"There is no excuse, nor should there be any tolerance, for anyone who thinks or expresses any kind of anti-Semitic remark," Gibson says in the statement. "I want to apologize specifically to everyone in the Jewish community for the vitriolic and harmful words that I said to a law enforcement officer the night I was arrested on a DUI charge."
In a report posted on the Web site TMZ.com, Gibson is quoted as having said to the Malibu officer: "The Jews are responsible for all the wars in the world," and asking the arresting officer, "Are you a Jew?"
Some Jewish leaders praised Gibson's statement. "I welcome his words, and I hope and pray that they are sincere and heartfelt," said Rabbi Mark S. Diamond of the 280-member Board of Rabbis of Southern California. But, Diamond added, Gibson needs to show "tangible actions" of repentance.
Meanwhile, as controversy rages over whether the Los Angeles Sheriff's Department tried to cover up Gibson's remarks, the attorney in charge of the panel looking into the matter said a preliminary review found nothing wrong with the handling of Gibson's arrest.
"In this case, the information reviewed to date indicates that LASD did ensure that the arrest of Mr. Gibson was handled in accord with its policies and practices," said Michael Gennaco, head of the county Office of Independent Review.
Earlier in the day, the officer who detained Gibson said he didn't want to harm Gibson's career. "That stuff is booze talking," said Deputy James Mee, who is Jewish. "If you are high-strung person, it's going to amplify that and all the bad things are going to come out."
On Monday, the actor's rep announced that Gibson had sought treatment for alcoholism, which Gibson also references in his statement.
Gibson's full statement is below:
There is no excuse, nor should there be any tolerance, for anyone who thinks or expresses any kind of anti-Semitic remark. I want to apologize specifically to everyone in the Jewish community for the vitriolic and harmful words that I said to a law enforcement officer the night I was arrested on a DUI charge.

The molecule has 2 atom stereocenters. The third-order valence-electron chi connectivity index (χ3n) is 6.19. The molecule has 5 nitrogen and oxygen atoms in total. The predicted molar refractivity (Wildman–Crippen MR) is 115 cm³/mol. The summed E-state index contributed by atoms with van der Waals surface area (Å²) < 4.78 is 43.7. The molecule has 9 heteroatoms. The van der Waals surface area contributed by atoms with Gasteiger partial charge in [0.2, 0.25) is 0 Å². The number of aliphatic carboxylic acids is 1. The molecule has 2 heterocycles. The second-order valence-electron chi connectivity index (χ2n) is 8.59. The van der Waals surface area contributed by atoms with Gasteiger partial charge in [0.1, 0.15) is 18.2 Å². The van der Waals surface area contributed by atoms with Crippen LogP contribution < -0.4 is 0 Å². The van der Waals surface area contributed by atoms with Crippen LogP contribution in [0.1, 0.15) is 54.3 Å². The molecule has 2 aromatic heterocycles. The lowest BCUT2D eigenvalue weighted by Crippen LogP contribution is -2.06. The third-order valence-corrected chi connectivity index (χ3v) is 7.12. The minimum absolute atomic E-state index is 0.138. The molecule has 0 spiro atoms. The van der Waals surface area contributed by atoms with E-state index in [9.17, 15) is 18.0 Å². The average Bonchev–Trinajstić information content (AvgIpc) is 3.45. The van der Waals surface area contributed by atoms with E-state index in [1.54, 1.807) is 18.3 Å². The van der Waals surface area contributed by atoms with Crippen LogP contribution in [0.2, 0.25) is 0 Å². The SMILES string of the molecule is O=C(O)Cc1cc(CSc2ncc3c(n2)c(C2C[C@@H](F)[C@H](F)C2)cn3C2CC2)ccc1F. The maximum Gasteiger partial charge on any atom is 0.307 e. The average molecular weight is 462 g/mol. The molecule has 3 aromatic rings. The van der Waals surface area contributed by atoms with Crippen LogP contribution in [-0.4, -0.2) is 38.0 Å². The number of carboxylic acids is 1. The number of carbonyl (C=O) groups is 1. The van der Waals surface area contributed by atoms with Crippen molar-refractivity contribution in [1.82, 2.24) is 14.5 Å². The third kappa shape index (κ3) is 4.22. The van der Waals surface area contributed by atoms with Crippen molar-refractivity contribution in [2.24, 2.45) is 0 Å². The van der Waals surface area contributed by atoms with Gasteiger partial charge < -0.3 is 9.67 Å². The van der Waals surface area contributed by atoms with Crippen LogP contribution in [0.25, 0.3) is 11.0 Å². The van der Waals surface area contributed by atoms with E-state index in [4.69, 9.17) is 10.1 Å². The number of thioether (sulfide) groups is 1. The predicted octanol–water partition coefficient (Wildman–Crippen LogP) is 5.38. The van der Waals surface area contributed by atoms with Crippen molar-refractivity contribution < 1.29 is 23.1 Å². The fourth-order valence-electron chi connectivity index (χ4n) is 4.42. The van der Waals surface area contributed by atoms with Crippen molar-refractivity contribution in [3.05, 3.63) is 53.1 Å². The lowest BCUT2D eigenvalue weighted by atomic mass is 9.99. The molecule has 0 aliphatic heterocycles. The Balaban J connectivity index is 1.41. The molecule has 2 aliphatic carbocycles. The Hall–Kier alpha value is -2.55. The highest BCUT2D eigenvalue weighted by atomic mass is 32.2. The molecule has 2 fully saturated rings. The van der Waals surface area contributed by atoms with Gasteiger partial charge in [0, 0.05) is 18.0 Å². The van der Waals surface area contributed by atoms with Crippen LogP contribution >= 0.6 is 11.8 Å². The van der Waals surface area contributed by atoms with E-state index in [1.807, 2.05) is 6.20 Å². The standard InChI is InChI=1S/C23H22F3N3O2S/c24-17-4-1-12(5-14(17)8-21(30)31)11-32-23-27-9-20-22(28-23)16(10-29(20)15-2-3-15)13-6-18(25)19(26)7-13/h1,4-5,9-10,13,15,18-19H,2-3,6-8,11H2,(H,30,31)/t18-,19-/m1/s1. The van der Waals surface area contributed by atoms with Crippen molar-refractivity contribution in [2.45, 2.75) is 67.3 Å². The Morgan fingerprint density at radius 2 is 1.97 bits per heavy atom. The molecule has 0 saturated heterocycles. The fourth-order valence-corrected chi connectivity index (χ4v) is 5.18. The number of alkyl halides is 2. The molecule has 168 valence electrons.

I am a public person, and when I say something, either articulated and thought out or blurted out in a moment of insanity, my words carry weight in the public arena. As a result, I must assume personal responsibility for my words and apologize directly to those who have been hurt and offended by those words.
The tenets of what I profess to believe necessitate that I exercise charity and tolerance as a way of life. Every human being is God's child, and if I wish to honor my God I have to honor his children. But please know from my heart that I am not an anti-Semite. I am not a bigot. Hatred of any kind goes against my faith.
I'm not just asking for forgiveness. I would like to take it one step further, and meet with leaders in the Jewish community, with whom I can have a one-on-one discussion to discern the appropriate path for healing.
I have begun an ongoing program of recovery and what I am now realizing is that I cannot do it alone. I am in the process of understanding where those vicious words came from during that drunken display, and I am asking the Jewish community, whom I have personally offended, to help me on my journey through recovery. Again, I am reaching out to the Jewish community for its help. I know there will be many in that community who will want nothing to do with me, and that would be understandable. But I pray that that door is not forever closed.
This is not about a film. Nor is it about artistic license. This is about real life and recognizing the consequences hurtful words can have. It's about existing in harmony in a world that seems to have gone mad.